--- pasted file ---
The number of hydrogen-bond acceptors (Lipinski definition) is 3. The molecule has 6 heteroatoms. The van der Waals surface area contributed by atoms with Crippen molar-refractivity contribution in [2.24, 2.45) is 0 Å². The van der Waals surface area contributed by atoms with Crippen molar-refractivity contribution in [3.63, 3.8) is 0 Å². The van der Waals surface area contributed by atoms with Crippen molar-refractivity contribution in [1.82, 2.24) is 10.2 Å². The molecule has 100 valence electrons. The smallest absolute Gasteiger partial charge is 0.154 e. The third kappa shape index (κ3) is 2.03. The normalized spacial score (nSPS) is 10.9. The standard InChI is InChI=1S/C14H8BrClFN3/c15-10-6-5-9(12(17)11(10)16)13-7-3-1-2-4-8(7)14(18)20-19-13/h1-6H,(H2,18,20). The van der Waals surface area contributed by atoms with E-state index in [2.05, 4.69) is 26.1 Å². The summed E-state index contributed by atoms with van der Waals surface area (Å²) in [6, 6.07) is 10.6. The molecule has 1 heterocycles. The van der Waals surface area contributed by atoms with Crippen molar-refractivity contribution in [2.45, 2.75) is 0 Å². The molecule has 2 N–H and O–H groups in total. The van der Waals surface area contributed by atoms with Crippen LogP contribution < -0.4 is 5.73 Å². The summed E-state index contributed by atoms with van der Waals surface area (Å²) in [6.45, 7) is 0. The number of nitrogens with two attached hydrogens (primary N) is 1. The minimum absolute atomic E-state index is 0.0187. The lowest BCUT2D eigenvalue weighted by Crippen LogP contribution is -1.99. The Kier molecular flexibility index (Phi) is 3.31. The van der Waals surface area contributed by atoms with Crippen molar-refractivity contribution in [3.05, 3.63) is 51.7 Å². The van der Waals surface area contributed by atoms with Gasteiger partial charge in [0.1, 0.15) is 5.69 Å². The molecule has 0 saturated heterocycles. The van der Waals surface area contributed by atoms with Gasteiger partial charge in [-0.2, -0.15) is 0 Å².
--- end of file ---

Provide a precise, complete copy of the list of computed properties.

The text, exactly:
The number of hydrogen-bond acceptors (Lipinski definition) is 3. The molecule has 6 heteroatoms. The van der Waals surface area contributed by atoms with Crippen molar-refractivity contribution in [2.24, 2.45) is 0 Å². The van der Waals surface area contributed by atoms with Crippen molar-refractivity contribution in [3.63, 3.8) is 0 Å². The van der Waals surface area contributed by atoms with Crippen molar-refractivity contribution in [1.82, 2.24) is 10.2 Å². The molecule has 100 valence electrons. The smallest absolute Gasteiger partial charge is 0.154 e. The third kappa shape index (κ3) is 2.03. The normalized spacial score (nSPS) is 10.9. The standard InChI is InChI=1S/C14H8BrClFN3/c15-10-6-5-9(12(17)11(10)16)13-7-3-1-2-4-8(7)14(18)20-19-13/h1-6H,(H2,18,20). The van der Waals surface area contributed by atoms with E-state index in [2.05, 4.69) is 26.1 Å². The summed E-state index contributed by atoms with van der Waals surface area (Å²) in [6, 6.07) is 10.6. The molecule has 1 heterocycles. The van der Waals surface area contributed by atoms with Crippen molar-refractivity contribution in [2.45, 2.75) is 0 Å². The molecule has 2 N–H and O–H groups in total. The van der Waals surface area contributed by atoms with Crippen LogP contribution < -0.4 is 5.73 Å². The summed E-state index contributed by atoms with van der Waals surface area (Å²) in [6.45, 7) is 0. The number of nitrogens with two attached hydrogens (primary N) is 1. The minimum absolute atomic E-state index is 0.0187. The lowest BCUT2D eigenvalue weighted by Crippen LogP contribution is -1.99. The Kier molecular flexibility index (Phi) is 3.31. The van der Waals surface area contributed by atoms with Crippen molar-refractivity contribution in [3.05, 3.63) is 51.7 Å². The van der Waals surface area contributed by atoms with Gasteiger partial charge in [0.1, 0.15) is 5.69 Å². The molecule has 0 saturated heterocycles. The van der Waals surface area contributed by atoms with Gasteiger partial charge in [-0.2, -0.15) is 0 Å².